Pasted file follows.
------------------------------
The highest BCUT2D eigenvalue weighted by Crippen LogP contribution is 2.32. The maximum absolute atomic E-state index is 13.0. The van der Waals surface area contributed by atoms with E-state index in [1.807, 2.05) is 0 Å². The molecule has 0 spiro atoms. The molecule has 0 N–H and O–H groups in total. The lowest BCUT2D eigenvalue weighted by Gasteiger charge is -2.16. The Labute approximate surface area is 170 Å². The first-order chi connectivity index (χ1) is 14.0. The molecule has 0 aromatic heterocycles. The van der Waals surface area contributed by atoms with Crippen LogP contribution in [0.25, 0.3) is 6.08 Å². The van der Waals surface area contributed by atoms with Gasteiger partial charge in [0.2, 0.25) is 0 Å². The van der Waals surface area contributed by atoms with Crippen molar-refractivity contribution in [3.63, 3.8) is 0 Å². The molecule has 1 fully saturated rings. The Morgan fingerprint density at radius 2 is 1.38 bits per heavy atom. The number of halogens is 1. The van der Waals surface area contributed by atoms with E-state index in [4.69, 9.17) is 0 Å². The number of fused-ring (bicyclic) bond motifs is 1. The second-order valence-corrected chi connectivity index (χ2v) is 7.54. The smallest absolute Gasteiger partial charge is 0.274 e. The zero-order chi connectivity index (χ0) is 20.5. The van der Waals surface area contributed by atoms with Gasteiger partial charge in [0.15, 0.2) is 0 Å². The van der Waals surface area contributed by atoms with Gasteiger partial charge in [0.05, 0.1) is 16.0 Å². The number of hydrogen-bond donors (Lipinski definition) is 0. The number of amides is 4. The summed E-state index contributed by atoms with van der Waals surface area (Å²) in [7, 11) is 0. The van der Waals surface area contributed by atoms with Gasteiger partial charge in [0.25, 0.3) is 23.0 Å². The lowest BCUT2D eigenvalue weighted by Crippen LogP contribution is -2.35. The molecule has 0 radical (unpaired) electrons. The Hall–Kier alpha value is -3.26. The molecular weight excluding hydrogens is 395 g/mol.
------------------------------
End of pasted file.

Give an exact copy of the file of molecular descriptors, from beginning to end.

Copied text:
The highest BCUT2D eigenvalue weighted by Crippen LogP contribution is 2.32. The maximum absolute atomic E-state index is 13.0. The van der Waals surface area contributed by atoms with E-state index in [1.807, 2.05) is 0 Å². The molecule has 0 spiro atoms. The molecule has 0 N–H and O–H groups in total. The lowest BCUT2D eigenvalue weighted by Gasteiger charge is -2.16. The Labute approximate surface area is 170 Å². The first-order chi connectivity index (χ1) is 14.0. The molecule has 0 aromatic heterocycles. The van der Waals surface area contributed by atoms with Crippen LogP contribution in [0.25, 0.3) is 6.08 Å². The van der Waals surface area contributed by atoms with Gasteiger partial charge in [0.2, 0.25) is 0 Å². The van der Waals surface area contributed by atoms with Crippen molar-refractivity contribution in [3.63, 3.8) is 0 Å². The molecule has 1 fully saturated rings. The Morgan fingerprint density at radius 2 is 1.38 bits per heavy atom. The number of halogens is 1. The van der Waals surface area contributed by atoms with E-state index in [4.69, 9.17) is 0 Å². The number of fused-ring (bicyclic) bond motifs is 1. The second-order valence-corrected chi connectivity index (χ2v) is 7.54. The smallest absolute Gasteiger partial charge is 0.274 e. The zero-order chi connectivity index (χ0) is 20.5. The van der Waals surface area contributed by atoms with Gasteiger partial charge in [0.15, 0.2) is 0 Å². The van der Waals surface area contributed by atoms with Gasteiger partial charge in [0.05, 0.1) is 16.0 Å². The number of hydrogen-bond donors (Lipinski definition) is 0. The number of amides is 4. The summed E-state index contributed by atoms with van der Waals surface area (Å²) in [7, 11) is 0. The van der Waals surface area contributed by atoms with Gasteiger partial charge in [0.25, 0.3) is 23.0 Å². The lowest BCUT2D eigenvalue weighted by Crippen LogP contribution is -2.35. The molecule has 0 radical (unpaired) electrons. The Hall–Kier alpha value is -3.26. The molecular weight excluding hydrogens is 395 g/mol.